Red Rocks climbing

Red Rocks from campground

After getting shut down by rain a few weeks ago, I was determined to make it back to Red Rocks and climb this season. I had that chance this past weekend, spending three days climbing a grab-bag of routes, and two nights socializing with a grab-bag of climbers in one of the large group campsites. Quote of the weekend: “Bears are basically giant wolf-pigs.” Think about it.

Of the routes we climbed, the best were Black Magic, with 2-1/2 excellent pitches, and Dark Shadows (all the way to the top), with lots of good climbing and an amazing second pitch. Lotta Balls was also very good. Rainbow Buttress, though it has three stars in Handren’s guide, was a mediocre climb in a very scenic area.

Lotta Balls Wall (Lotta Balls, 5.8+, 3p; Black Magic, 5.8, 3p; Trihedral, 5.8, 3p)

Lotta Balls Wall (black, lower left)

After both arriving late, Jen and I spent our first day on several shorter climbs on Lotta Balls wall, a popular area a short hike up First Canyon, a trailhead outside the scenic loop. Finding another party at the base, we let them get on Black Magic first while we climbed Lotta Balls. Jen led P1, climbing a flake/block to a corner and some cracks. I led P2, the highlight of the route, which climbs a face covered in marble-sized but amazingly durable balls to another crack/corner. Pinching and standing on the tiny sandstone balls was unnerving at first, but fun and quite secure. P3 continues up the crack/corner, over a sort-of roof and onto easier ground.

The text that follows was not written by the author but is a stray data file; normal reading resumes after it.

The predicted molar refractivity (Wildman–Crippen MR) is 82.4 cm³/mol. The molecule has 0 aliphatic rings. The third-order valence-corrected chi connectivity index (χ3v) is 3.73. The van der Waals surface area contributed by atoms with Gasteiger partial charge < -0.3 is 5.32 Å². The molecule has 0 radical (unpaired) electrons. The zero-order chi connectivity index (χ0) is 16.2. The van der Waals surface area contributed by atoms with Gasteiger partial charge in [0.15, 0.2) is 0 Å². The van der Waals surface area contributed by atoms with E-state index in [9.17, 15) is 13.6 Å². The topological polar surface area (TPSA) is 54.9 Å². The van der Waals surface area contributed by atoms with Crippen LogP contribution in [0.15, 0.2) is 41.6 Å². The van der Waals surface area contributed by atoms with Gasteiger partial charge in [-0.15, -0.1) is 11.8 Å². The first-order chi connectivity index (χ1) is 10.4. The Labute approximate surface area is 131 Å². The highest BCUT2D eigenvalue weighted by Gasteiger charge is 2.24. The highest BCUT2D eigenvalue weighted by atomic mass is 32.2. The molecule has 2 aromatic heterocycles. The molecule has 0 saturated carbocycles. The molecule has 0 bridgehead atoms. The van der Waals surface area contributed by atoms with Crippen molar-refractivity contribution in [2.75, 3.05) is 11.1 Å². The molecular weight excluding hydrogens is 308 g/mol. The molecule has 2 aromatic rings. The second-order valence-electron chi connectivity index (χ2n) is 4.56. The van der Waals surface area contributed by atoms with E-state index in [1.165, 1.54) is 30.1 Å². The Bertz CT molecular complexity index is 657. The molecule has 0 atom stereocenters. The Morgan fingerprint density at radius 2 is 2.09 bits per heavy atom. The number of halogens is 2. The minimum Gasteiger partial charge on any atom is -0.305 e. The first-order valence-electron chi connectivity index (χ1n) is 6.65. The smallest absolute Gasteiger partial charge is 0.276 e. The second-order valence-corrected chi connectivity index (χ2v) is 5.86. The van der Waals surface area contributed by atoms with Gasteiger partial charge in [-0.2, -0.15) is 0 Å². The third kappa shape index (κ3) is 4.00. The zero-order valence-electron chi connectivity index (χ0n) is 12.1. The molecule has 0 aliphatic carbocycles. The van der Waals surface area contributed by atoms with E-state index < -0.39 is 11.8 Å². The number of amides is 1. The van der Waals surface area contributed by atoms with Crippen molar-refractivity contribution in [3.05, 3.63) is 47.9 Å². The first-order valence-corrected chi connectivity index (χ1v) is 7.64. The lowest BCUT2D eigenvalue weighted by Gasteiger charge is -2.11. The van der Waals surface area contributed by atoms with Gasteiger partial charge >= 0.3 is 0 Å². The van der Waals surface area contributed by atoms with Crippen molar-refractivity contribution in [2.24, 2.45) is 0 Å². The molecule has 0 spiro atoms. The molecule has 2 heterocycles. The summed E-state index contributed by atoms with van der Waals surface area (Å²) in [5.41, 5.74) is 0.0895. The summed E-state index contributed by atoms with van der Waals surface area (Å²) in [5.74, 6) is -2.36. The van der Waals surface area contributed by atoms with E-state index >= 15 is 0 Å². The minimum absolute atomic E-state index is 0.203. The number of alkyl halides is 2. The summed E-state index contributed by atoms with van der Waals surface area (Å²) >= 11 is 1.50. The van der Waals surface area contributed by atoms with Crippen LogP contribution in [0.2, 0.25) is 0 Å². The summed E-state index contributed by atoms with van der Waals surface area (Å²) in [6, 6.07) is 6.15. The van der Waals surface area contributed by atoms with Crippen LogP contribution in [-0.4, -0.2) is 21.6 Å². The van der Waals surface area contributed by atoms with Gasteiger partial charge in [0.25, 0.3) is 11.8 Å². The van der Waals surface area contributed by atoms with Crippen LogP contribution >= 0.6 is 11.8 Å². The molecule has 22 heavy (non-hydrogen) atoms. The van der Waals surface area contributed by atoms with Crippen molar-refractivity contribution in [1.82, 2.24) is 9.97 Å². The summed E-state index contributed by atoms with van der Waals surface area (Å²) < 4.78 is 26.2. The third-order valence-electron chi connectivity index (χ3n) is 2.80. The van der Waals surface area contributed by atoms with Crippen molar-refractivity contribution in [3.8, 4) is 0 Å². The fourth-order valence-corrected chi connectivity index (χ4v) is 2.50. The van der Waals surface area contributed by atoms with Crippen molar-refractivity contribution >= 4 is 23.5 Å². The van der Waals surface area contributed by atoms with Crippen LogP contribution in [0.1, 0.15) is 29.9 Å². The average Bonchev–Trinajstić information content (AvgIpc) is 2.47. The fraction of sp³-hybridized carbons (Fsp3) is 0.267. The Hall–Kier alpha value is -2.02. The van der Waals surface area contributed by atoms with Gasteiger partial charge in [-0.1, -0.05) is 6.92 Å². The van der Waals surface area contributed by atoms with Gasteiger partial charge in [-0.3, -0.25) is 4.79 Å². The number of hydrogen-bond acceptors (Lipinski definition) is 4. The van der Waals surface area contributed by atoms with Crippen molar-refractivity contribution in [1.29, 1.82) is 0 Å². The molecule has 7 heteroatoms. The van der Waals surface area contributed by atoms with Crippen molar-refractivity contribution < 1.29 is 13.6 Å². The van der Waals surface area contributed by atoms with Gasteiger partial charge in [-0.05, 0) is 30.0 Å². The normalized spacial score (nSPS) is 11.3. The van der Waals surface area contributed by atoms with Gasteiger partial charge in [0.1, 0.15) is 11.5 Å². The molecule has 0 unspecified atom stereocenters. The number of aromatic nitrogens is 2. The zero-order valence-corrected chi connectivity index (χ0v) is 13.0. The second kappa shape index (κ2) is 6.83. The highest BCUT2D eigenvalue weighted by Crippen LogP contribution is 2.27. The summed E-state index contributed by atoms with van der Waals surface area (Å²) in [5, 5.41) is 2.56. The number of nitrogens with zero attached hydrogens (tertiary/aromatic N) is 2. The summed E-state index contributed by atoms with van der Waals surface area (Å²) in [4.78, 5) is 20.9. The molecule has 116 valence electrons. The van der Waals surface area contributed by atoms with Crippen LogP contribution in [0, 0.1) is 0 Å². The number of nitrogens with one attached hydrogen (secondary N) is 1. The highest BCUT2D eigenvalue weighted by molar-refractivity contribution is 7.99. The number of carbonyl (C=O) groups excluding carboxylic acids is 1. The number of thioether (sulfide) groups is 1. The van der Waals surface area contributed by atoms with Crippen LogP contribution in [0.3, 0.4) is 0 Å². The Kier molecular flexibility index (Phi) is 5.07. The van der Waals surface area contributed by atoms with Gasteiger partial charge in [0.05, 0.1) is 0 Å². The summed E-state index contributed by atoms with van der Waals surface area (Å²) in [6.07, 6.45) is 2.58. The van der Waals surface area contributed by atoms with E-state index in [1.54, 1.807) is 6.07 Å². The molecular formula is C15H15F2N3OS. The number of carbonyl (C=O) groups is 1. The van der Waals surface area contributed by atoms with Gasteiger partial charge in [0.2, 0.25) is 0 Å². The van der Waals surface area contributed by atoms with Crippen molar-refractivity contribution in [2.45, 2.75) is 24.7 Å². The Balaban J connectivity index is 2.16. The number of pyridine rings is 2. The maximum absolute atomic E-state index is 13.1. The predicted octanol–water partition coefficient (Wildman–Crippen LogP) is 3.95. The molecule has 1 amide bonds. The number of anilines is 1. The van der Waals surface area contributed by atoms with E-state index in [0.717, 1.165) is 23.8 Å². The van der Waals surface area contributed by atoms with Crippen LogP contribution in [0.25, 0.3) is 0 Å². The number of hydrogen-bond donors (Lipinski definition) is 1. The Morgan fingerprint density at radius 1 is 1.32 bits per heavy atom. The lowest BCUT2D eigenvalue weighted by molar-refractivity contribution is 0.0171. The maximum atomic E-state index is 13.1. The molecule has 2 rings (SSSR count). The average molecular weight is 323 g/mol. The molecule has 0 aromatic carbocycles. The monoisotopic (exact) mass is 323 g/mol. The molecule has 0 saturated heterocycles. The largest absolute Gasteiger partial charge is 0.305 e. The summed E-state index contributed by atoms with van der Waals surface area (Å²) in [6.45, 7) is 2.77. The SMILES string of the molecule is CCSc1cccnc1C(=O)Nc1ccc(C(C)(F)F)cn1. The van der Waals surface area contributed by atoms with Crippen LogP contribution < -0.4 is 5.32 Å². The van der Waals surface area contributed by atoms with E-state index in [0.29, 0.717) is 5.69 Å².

The descent is somewhat obnoxious, with 2-3 rappels through oak-brush and cracks which catch at your rope. The first rappel was a rope-stretcher for our single 50m, but was just doable by aiming for the high side of a slot on the climber’s right. The second, short rappel can be avoided by a bit of awkward chimneying. The third, from two brand-new-looking bolts, leads to some scrambling.

Next, I led P1 of Black Magic, which starts up a face with two bolts, then steps right across a vertical-to-overhanging wall with the help of a huge edge. I could not resist pulling a “Cliffhanger” and letting both feet swing free. The pitch continues up a steep face with awesome holds in the black varnish to a belay at a bolt and slung column. P2 consists of more fun, steep climbing on varnish holds. P3 has one steep move to the right, but soon tops off in scrambling terrain.

Reaching the base after a second obnoxious descent, we found a sizable crowd on both of the routes we had done so far. With plenty of daylight left, we decided to climb Trihedral, which follows the corner to the left of Lotta Balls. While P2 had some fun stemming, it could not compare to the first two routes. However, it did give me a chance to chat with and snap pictures of fellow climbers on other routes.

Mescalito (Dark Shadows, 5.8, 10p)